The workshop will focus on the application of AI to problems in cyber-security. Cyber systems generate large volumes of data, utilizing this effectively is beyond human capabilities. Additionally, adversaries continue to develop new attacks. Hence, AI methods are required to understand and protect the cyber domain. These challenges are widely studied in enterprise networks, but there are many gaps in research and practice as well as novel problems in other domains.
This year the AICS emphasis will be on practical considerations in the real world with a special focus on social attacks, that is, attacking the human in the loop to gain access to critical systems.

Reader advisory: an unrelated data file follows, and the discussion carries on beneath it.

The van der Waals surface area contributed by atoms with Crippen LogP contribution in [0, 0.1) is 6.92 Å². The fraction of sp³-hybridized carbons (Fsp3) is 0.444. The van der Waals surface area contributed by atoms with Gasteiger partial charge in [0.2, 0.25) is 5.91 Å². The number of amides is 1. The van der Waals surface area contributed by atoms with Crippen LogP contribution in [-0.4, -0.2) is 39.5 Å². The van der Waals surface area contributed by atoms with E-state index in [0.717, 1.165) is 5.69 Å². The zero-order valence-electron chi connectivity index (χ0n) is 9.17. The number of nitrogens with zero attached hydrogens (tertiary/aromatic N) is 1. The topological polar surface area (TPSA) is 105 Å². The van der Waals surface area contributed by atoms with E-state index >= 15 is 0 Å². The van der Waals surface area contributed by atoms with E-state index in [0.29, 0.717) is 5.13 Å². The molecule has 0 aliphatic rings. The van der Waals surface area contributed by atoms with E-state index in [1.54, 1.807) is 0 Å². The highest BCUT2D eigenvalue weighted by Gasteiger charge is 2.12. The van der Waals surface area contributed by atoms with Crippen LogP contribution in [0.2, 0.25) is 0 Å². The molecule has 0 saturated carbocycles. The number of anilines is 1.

In general, AI techniques are still not widely adopted in many real world cyber security situations. There are many reasons for this including practical constraints (power, memory, etc.), lack of formal guarantees within a practical real world model, and lack of meaningful explanations. Moreover, in the face of improved automated systems security (better hardware security, better cryptographic solutions), cyber criminals have amplified their efforts with social attacks such as phishing attacks, spreading misinformation. These large-scale attacks are cheap and only need to succeed for a tiny fraction of all attempts to be effective. These lead to security considerations: (1) security of confidential data still uses classic access control, these must be augmented with human behavior considerations, (2) balancing privacy rights and data ownership concerns can lead to better control of sensitive data, (3) defending AI itself to deter automated attacks at scale, and (4) human behavior is difficult to model, thus, AI assistive techniques robust to human errors and susceptibility to manipulations can be very beneficial.